Vegas has No. 6 SMU favored over No.11 UCLA by 3. What do the stats and match-ups say?
Let's start with the opponent we had in common: Gonzaga (UCLA box score, SMU box score). UCLA lost to Gonzaga at home in December, 87-74. Gonzaga beat SMU in Spokane in November, 72-56. In the UCLA game, Kyle Wiltjer kicked Kevon Looney's butt and scored 24 -- Byron Wesley scored 20. SMU was able to control Wiltjer in their game, limiting him to 10 points, but the big off the bench, Domantis Sabonis added 13. Kevin Pangos did the most damage in that game scoring 17. Gonzaga was able to defend the three, and held SMU to 31% FG%, but a respectable 37% 3FG%. SMU star, Marcus Kennedy was ruled ineligible for that game, and no one else stood out scoring-wise. Nic Moore, 5'9" point guard, SMU's other star, only had 10 points.
So those games unfolded very differently. Gonzaga dominated UCLA's bigs, but drew even with SMU's: total rebounds were 37-36 Gonzaga, but offensive rebounds were 16-12 SMU.
The eye test says that SMU tried to slow the pace, and was able to stay in the game for a half. They had 66 possessions versus 70 in the UCLA game at a time when the Bruins still thought they were a running team. Despite the success on the offensive boards, SMU actually sends an extra player back to defend the transition. Usually, that means they lose something on the glass, but SMU has several players, Kennedy, Yanick Moreira and Ben Moore, who are good on the offensive boards.
The takeaway: the Bruins have to hold their own on the boards, Isaac Hamilton has to control speedy guard Moore on defense, and the guard trio, especially Norman Powell, has to dominate on offense. The guards decide this one, and fortunately, their guards turn it over a lot, and they are only average three point shooters (there three points specialist, Kevin Frazier, was dismissed from the team - geez that school still has issues).
I don't believe the neutral court (being away from home) is an overwhelming issue any longer. Tony Parker and Looney are affected most by the road, but overall, the team has settled down.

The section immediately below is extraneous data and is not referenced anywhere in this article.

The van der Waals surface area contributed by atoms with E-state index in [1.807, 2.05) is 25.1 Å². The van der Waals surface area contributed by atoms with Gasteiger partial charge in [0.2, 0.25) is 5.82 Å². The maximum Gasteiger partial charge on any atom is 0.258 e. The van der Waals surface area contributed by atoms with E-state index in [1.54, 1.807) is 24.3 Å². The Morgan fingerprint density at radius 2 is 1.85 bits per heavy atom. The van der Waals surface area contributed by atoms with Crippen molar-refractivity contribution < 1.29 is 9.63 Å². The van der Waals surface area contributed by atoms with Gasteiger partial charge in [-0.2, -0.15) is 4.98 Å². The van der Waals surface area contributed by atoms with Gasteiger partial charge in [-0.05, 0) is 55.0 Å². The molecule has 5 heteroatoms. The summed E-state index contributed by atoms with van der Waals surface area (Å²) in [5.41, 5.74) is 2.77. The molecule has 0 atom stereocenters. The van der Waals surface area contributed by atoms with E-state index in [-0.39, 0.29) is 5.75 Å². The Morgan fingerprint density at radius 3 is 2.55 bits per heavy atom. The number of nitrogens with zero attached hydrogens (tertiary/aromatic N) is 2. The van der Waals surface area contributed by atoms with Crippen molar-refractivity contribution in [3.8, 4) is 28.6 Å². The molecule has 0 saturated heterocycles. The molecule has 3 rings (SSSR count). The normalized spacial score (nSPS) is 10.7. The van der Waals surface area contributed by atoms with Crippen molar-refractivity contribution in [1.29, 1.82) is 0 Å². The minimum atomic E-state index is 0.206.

Larry Brown uses 8 players, and Nic Moore has been playing almost all game lately.
As is often the case, UCLA is the more talented team. The two best players on the court will be Norman Powell and Kevon Looney. Is that enough? What do the comparative stats say?
On offense, SMU has a higher eFG% due to their higher FG% -- UCLA has a higher 3FG%. They go to the line more, and they grab more offensive rebounds. However, they turn the ball over more.
On defense (although they've played zone, Brown is from Dean Smith's coaching tree where zone is forbidden), they foul less, create more turnovers, allow a lower FG% and 3FG%, but they give up more offensive rebounds. That last one suggests that Looney can excel if he's fully engaged.
The stats, on balance, are in SMU's favor (including my best predictor, FLR%), but as Matt G suggests, their competition hasn't been as good (UCLA SOS #31 vs. SMU #50).
This one may look like a mini-version of the Arizona game: slow paces, tough defense, hang in with them as long as possible on the boards, stay out of foul trouble, knock down open jumpers and ride NP4's back to a win this time. But there is the Larry Brown factor. Do you want to be in a close game with Larry Brown on the other sideline? No, and SMU looks better on paper, but I think UCLA gets one win in this Tournament.